Council of Canadians with Disabilities (CCD) Reconfirms Support towards Carla Qualtrough Accessibility Champion

Re: Globe and Mail story, March 3, 2021, Advocacy group for blind Canadians says Ottawa’s funding application was inaccessible

The Council of Canadians with Disabilities (CCD) wishes to reconfirm its continuing support of Minister Carla Qualtrough. In doing so, we do not agree with the statements made by the AEBC representative, contained within the above noted item, referencing the Minister's alleged involvement and/or lack thereof, in support of the specific accessibility matter referenced in the Globe story.  

“We support the Minister’s work to address systemic exclusion, including web accessibility as mandated by the Accessible Canada Act (2019). The Act provides a new way forward for our community and will, as a result of having been co-created with people with disabilities, has the scope to address persistent barriers, such as federal government information that is inaccessible to persons who are blind, deafblind, or have low vision,” states Roxana Jahani Aval, Chair of CCD.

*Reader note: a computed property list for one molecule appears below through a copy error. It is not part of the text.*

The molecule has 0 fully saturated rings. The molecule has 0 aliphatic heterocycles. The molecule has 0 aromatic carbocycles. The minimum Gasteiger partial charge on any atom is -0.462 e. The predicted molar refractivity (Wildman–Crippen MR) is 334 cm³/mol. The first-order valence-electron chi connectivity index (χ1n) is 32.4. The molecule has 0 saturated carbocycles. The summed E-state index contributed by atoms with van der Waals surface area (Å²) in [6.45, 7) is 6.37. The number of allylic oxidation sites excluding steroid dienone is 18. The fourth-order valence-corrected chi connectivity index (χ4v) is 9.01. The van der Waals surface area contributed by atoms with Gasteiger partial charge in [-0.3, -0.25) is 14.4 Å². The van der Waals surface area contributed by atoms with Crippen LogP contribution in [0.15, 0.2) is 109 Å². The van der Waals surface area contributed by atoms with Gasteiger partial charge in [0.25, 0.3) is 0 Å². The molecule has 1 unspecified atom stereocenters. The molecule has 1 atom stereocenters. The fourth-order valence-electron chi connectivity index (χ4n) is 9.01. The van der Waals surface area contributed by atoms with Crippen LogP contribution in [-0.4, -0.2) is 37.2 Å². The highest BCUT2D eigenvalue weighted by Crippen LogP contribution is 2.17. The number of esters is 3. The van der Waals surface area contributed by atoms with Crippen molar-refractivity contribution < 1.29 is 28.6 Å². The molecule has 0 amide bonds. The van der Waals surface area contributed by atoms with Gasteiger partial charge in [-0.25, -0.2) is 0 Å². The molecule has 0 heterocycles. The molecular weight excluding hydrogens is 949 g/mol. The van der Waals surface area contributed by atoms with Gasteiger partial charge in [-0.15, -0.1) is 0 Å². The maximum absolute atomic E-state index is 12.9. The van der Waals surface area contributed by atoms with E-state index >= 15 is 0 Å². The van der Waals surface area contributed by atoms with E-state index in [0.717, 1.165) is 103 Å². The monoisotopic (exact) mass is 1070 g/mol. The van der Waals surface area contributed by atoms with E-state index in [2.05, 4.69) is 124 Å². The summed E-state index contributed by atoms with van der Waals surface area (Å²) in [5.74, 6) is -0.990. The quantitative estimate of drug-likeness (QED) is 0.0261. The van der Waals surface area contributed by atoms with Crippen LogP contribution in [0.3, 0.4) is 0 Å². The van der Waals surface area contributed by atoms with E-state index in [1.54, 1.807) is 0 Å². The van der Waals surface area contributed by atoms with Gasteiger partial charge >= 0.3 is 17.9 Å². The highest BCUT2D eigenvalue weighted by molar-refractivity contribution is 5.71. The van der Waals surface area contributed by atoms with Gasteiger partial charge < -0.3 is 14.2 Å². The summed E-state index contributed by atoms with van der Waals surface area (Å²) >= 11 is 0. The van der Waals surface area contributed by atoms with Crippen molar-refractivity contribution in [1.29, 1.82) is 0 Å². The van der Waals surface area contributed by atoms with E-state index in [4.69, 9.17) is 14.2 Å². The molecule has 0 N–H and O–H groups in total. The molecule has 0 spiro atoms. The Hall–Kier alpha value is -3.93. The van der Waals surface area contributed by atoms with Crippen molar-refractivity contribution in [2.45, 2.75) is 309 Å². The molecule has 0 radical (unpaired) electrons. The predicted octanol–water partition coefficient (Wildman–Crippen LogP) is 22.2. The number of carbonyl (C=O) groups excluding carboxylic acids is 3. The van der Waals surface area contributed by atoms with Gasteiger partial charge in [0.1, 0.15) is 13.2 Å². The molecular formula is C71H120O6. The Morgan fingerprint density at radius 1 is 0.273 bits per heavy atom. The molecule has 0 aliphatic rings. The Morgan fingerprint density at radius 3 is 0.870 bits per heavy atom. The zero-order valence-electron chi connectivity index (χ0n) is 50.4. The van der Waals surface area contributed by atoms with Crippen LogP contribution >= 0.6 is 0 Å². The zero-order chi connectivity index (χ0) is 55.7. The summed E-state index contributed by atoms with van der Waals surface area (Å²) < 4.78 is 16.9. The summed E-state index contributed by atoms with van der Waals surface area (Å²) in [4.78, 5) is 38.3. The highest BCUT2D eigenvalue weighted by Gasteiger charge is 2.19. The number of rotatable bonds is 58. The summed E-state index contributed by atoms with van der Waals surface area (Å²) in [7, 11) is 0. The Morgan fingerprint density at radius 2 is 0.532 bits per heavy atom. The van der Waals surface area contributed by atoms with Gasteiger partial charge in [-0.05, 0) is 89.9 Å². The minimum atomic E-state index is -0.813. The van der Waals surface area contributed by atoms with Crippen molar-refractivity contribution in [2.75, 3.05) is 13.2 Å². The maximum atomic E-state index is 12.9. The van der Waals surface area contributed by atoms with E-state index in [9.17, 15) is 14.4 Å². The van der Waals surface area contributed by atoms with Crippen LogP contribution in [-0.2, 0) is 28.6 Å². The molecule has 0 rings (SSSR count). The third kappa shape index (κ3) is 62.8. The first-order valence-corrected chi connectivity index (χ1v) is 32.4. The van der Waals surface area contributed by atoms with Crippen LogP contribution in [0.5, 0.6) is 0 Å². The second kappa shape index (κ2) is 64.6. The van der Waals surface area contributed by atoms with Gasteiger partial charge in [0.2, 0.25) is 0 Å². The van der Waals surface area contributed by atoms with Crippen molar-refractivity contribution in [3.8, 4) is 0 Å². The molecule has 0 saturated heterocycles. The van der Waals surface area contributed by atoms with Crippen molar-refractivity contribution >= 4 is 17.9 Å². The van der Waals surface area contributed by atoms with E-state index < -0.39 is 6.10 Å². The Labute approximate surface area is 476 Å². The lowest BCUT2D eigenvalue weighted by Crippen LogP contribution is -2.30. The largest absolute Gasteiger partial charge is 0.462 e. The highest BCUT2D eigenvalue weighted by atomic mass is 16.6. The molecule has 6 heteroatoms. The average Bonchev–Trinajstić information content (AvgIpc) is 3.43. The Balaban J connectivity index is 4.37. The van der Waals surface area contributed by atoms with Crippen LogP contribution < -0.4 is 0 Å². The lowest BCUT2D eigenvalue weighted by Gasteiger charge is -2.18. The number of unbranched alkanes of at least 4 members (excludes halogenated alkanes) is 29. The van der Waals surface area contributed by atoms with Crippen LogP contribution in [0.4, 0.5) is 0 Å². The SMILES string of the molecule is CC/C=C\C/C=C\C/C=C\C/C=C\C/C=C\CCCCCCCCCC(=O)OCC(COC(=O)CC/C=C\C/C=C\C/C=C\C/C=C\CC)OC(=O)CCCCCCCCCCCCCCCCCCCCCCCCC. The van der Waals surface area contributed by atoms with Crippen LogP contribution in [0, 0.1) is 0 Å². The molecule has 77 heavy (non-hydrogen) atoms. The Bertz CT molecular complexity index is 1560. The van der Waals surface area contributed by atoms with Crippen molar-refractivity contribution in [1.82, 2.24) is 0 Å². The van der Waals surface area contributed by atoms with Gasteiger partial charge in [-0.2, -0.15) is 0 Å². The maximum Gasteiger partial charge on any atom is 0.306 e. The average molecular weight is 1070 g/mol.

We look forward to our continued work with Minister Qualtrough on ensuring an accessible Canada for all Canadians.

About CCD

CCD is a national human rights organization of people with disabilities working for an inclusive and accessible Canada.


The Council of Canadians with Disabilities (CCD) is a social justice organization of people with all disabilities that champions the voices of people with disabilities, advocating an inclusive and accessible Canada, where people with disabilities have full realization of their human rights, as described in the UN Convention on the Rights of Persons with Disabilities.


The Council of Canadians with Disabilities (CCD) unites advocacy organizations of people with disabilities to defend and extend human rights for persons with disabilities through public education, advocacy, intervention in litigation, research, consultation and partnerships.  CCD amplifies the expertise of our partners by acting as a convening body and consensus builder.

Source: Council of Canadians With Disabilities' website.